For 41 years now I have been following this path of paddling out and turning, trying to catch a band of energy that breaks briefly and then dissipates, vanishing from sight but it's watery remains joining remnants of other waves, to carry me back out to the line up I have just left. Besides the sheer joy of good waves, it has been the constant uplifting of my spirits through any conditions where I have found surfing's true value in my life. That kid in the picture started doing something that through all the shifts in his life he managed to stay with.

Tonight I had the last surf of my 40's, it was a fun peaky evening sessions with head high rights. Way speedy with a minus tide approaching, the fish responded by leaping sections and on a bigger set wave I managed to slam the brakes on the board and get covered up before releasing again and sliding over the back of the wave.

My last ride in the darkening also threw a lip over my head and then a slap on the shoulder to tilt me gracelessly off the board, leaving me swimming in the water, as if I was 9 and just learning how to ride a wave.......................

Monday, November 27, 2006


Nine months of living here.........3 good sessions...............on a lark the last one, the 4th. Crossed up wind a side/off combo, with a double overhead swell, probably close to maxed out
here, except those rare swells.

Lefts draining into the rip, beautiful lips throwing flawlessly, walls standing upright. The wind turned against the cliff somehow offshore and opening up the barrel, while on the reef it crumbles the weak right that has no form.

Tico, myself and one other on it......soon to be just the 2 of us as the taciturn one leaves early. "Get as many of these as you can.", I tell Tico as I expect the hordes to descend at any moment. A Saturday after 3 weeks of storms should have all comers scouring the corners of the coast for just these gems.

The wave is deceptively easy as you gauge the approaching lip and spin one or two strokes into the wall as it builds ahead of you and you drop into space, fin free until mid-face where they find themselves. Don't spend too much time finding a line, just aim high. Try to find that band at the top of the wave and feed off it, then after building speed I look for a bottom turn to make it into the inside meat. By the time I kick out and look back to the take off zone it's a 100 yards away and there are more empty waves pouring through.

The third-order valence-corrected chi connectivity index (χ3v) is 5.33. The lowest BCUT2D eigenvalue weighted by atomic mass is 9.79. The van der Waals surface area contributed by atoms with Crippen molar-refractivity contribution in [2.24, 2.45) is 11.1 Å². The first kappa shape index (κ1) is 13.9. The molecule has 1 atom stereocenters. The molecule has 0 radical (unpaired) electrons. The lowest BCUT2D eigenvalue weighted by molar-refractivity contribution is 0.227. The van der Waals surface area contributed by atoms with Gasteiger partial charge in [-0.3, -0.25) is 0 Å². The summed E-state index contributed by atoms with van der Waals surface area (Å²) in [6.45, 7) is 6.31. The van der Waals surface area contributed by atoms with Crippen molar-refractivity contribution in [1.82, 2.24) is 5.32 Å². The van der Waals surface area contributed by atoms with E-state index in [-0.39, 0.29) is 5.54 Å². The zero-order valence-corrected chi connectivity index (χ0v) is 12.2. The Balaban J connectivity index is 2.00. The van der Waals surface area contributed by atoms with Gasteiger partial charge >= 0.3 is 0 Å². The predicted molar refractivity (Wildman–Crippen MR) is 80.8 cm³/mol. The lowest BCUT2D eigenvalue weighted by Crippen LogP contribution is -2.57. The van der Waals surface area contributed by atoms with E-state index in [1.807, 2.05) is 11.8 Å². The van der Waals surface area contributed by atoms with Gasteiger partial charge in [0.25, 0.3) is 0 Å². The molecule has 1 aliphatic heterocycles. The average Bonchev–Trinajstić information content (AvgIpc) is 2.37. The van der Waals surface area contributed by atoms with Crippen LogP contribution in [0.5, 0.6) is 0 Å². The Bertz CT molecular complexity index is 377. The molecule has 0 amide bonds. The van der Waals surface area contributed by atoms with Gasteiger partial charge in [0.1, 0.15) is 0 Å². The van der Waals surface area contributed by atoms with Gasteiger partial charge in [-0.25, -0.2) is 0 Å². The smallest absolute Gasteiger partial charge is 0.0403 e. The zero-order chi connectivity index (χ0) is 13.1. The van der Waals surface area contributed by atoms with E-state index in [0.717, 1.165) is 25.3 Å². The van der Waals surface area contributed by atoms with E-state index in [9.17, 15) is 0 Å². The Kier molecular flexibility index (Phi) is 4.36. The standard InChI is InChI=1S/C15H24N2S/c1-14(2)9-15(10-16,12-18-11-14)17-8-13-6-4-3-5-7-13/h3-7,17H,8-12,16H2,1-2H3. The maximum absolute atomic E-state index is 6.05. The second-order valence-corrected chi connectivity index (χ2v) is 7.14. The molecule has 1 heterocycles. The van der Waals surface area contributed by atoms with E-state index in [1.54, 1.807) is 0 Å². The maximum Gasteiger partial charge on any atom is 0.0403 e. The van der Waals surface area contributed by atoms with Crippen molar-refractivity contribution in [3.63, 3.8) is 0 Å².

Time after time we do this rarely getting time to rest, God how I wish there had been more than one go out in the previous 3 weeks. My timing is off and as a result my feet seem out of place, these waves are flawless.

After an hour I tell Tico that we may be the only ones to surf here today, it's been years since he last surfed this place and it's better than he's ever had it. He's completely stoked, but not 10 minutes later 2 figures come into view along the same route we used to get here. One carries a familiar board and waves it in the air, like some totem taunting me. Ding has made the trek despite my thoughts that he was sleeping off the previous night's activities. I have a short pang of conscience for not calling him before leaving, but ignore it.

The 4 of us split the peak, all taking lumps beween these magazine like walls. A few rights are picked off but there is no channel to sweep you back out to the line up. The two I manage to paddle into are like their sisters to the left, lovely shoulders to drape some spray over and zippery throwing lips onto the flats allowing a coverup before fading away. I drift in the slack inside current to the rip at the north end, but it feels uncomfortable and I prefer the lefts for the quick returns.

As the low tide pulled the last of the water between the reef and the bar, the waves merged and exhausted we left the water. There were still classic lines out there but we were toast, it was mid afternoon, I had left town at 8:30a.m.